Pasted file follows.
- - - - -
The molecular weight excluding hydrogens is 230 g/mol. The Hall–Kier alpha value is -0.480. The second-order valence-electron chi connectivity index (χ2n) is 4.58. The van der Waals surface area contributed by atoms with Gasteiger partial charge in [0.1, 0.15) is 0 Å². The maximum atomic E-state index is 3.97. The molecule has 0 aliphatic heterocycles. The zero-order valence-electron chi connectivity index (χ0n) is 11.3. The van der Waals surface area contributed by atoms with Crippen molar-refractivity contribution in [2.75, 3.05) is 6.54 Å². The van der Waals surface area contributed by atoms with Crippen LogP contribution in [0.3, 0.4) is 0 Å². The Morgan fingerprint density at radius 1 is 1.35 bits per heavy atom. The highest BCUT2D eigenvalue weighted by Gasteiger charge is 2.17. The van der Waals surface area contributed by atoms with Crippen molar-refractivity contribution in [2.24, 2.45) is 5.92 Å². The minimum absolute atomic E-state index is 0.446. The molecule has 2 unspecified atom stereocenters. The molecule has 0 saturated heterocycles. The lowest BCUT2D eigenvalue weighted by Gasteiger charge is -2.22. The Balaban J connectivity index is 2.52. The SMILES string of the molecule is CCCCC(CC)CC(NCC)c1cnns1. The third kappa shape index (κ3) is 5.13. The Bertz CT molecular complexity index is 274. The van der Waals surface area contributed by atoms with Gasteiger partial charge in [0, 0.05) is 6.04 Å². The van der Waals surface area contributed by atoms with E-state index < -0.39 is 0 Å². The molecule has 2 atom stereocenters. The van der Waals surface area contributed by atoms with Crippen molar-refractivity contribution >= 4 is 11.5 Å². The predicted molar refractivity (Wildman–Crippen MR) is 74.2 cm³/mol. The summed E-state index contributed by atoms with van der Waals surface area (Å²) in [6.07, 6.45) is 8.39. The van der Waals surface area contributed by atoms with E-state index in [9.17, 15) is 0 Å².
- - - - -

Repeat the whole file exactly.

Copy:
The molecular weight excluding hydrogens is 230 g/mol. The Hall–Kier alpha value is -0.480. The second-order valence-electron chi connectivity index (χ2n) is 4.58. The van der Waals surface area contributed by atoms with Gasteiger partial charge in [0.1, 0.15) is 0 Å². The maximum atomic E-state index is 3.97. The molecule has 0 aliphatic heterocycles. The zero-order valence-electron chi connectivity index (χ0n) is 11.3. The van der Waals surface area contributed by atoms with Crippen molar-refractivity contribution in [2.75, 3.05) is 6.54 Å². The van der Waals surface area contributed by atoms with Crippen LogP contribution in [0.3, 0.4) is 0 Å². The Morgan fingerprint density at radius 1 is 1.35 bits per heavy atom. The highest BCUT2D eigenvalue weighted by Gasteiger charge is 2.17. The van der Waals surface area contributed by atoms with Crippen molar-refractivity contribution in [2.24, 2.45) is 5.92 Å². The minimum absolute atomic E-state index is 0.446. The molecule has 2 unspecified atom stereocenters. The molecule has 0 saturated heterocycles. The lowest BCUT2D eigenvalue weighted by Gasteiger charge is -2.22. The Balaban J connectivity index is 2.52. The SMILES string of the molecule is CCCCC(CC)CC(NCC)c1cnns1. The third kappa shape index (κ3) is 5.13. The Bertz CT molecular complexity index is 274. The van der Waals surface area contributed by atoms with Gasteiger partial charge in [0, 0.05) is 6.04 Å². The van der Waals surface area contributed by atoms with E-state index < -0.39 is 0 Å². The molecule has 2 atom stereocenters. The van der Waals surface area contributed by atoms with Crippen molar-refractivity contribution >= 4 is 11.5 Å². The predicted molar refractivity (Wildman–Crippen MR) is 74.2 cm³/mol. The summed E-state index contributed by atoms with van der Waals surface area (Å²) in [6.07, 6.45) is 8.39. The van der Waals surface area contributed by atoms with E-state index in [9.17, 15) is 0 Å².